If the numbers of people selected for residence under the skilled and business migrant categories, the family categories and the independent/humanitarian categories have been pretty consistent since 2004, why have PLT arrivals consistently been much higher than the numbers approved for residence? This is something that needs to be clarified because there is still a common perception that people who are categorised as “permanent and long-term” arrivals are “immigrants”[7].

In reality only a small proportion of PLT arrivals currently are citizens of countries, other than New Zealand or Australia, entering the country on visas that allow them to reside here indefinitely. The great majority of those PLT arrivals who are not automatically entitled to reside here are on temporary visas for work or for study. They are not “immigrants”. This is very clearly evident in the PLT arrival statistics for the year ended 30 June 2014[8] – a year with a record number of PLT arrivals in New Zealand at the same time as there was a significant drop in numbers leaving the country for periods of 12 months or more. It is this gap between the PLT arrivals (100,784) and the PLT departures (62,446) that has given us the near-record PLT net gain of 38,338[9].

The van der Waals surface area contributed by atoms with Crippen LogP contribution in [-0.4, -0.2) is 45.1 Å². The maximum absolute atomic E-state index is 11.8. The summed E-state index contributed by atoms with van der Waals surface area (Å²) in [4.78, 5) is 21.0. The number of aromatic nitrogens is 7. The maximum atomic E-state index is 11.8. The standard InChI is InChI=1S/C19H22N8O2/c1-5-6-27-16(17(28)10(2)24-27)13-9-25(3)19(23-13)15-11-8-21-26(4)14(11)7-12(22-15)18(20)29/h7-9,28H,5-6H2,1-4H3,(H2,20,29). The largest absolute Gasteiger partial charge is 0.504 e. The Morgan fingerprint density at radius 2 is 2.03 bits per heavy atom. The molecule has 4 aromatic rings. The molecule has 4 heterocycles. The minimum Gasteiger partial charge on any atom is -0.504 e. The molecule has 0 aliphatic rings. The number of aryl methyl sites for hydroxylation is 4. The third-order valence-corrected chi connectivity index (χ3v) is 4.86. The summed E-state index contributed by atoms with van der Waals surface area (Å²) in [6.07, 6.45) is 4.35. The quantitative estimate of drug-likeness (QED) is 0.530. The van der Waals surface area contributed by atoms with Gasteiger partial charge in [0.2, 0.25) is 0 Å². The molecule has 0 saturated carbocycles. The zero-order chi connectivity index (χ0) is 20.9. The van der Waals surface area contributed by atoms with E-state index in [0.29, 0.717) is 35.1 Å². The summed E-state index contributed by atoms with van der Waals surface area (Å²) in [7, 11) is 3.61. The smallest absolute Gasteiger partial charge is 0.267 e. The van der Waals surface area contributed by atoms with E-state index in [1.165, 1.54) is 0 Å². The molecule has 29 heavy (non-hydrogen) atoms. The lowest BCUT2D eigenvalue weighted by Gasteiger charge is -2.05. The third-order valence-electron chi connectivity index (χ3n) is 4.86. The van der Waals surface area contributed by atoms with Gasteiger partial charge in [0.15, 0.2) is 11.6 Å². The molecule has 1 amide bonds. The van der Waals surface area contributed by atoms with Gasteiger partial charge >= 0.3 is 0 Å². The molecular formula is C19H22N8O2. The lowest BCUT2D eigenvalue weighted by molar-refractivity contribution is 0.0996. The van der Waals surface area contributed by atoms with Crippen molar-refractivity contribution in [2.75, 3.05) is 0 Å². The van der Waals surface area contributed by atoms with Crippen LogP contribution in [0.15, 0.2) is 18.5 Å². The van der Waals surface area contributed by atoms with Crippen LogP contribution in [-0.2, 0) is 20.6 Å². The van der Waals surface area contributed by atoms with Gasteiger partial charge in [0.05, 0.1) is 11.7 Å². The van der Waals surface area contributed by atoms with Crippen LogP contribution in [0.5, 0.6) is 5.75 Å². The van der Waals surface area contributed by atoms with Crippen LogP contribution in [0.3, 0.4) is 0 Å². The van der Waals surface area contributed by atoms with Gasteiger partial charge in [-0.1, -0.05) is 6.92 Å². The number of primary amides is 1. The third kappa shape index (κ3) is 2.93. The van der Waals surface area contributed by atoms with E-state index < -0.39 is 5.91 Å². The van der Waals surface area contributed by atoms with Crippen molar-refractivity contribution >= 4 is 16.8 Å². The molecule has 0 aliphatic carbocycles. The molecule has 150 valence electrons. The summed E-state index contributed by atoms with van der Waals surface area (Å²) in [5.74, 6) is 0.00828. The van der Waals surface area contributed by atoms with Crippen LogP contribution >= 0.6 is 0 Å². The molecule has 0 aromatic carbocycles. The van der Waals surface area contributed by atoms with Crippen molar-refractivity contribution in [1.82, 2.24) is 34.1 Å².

How many of the PLT arrivals in 2014 are immigrants?

The June 2014 year is the first year there have been more than 100,000 PLT arrivals since the systematic recording of arrivals and departures began in the mid-19th century. Over the preceding decade (1 July 2003-30 June 2013) the number of PLT arrivals during years ended 30 June averaged just under 84,000 a year (ranging between 79,139 in 2005 to 88,235 in 2013).